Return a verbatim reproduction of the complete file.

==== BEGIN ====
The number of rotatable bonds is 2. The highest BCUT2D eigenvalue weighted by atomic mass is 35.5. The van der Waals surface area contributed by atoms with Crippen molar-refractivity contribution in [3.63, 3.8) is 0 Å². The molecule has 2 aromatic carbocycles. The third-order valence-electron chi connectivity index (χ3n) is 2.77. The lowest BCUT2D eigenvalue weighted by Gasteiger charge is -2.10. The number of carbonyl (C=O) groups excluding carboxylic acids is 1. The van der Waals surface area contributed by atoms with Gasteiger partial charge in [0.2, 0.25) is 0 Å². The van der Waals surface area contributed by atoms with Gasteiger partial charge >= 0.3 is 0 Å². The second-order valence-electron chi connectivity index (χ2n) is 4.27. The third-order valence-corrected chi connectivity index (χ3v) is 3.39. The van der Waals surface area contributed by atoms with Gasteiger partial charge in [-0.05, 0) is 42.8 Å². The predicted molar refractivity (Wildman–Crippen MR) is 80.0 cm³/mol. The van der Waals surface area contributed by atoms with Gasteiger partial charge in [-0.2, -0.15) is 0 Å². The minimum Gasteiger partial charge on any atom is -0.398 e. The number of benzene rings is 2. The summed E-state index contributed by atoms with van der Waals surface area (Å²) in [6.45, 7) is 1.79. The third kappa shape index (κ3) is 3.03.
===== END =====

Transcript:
The number of rotatable bonds is 2. The highest BCUT2D eigenvalue weighted by atomic mass is 35.5. The van der Waals surface area contributed by atoms with Crippen molar-refractivity contribution in [3.63, 3.8) is 0 Å². The molecule has 2 aromatic carbocycles. The third-order valence-electron chi connectivity index (χ3n) is 2.77. The lowest BCUT2D eigenvalue weighted by Gasteiger charge is -2.10. The number of carbonyl (C=O) groups excluding carboxylic acids is 1. The van der Waals surface area contributed by atoms with Gasteiger partial charge in [0.2, 0.25) is 0 Å². The van der Waals surface area contributed by atoms with Gasteiger partial charge >= 0.3 is 0 Å². The second-order valence-electron chi connectivity index (χ2n) is 4.27. The third-order valence-corrected chi connectivity index (χ3v) is 3.39. The van der Waals surface area contributed by atoms with Gasteiger partial charge in [-0.05, 0) is 42.8 Å². The predicted molar refractivity (Wildman–Crippen MR) is 80.0 cm³/mol. The van der Waals surface area contributed by atoms with Gasteiger partial charge in [-0.2, -0.15) is 0 Å². The minimum Gasteiger partial charge on any atom is -0.398 e. The number of benzene rings is 2. The summed E-state index contributed by atoms with van der Waals surface area (Å²) in [6.45, 7) is 1.79. The third kappa shape index (κ3) is 3.03.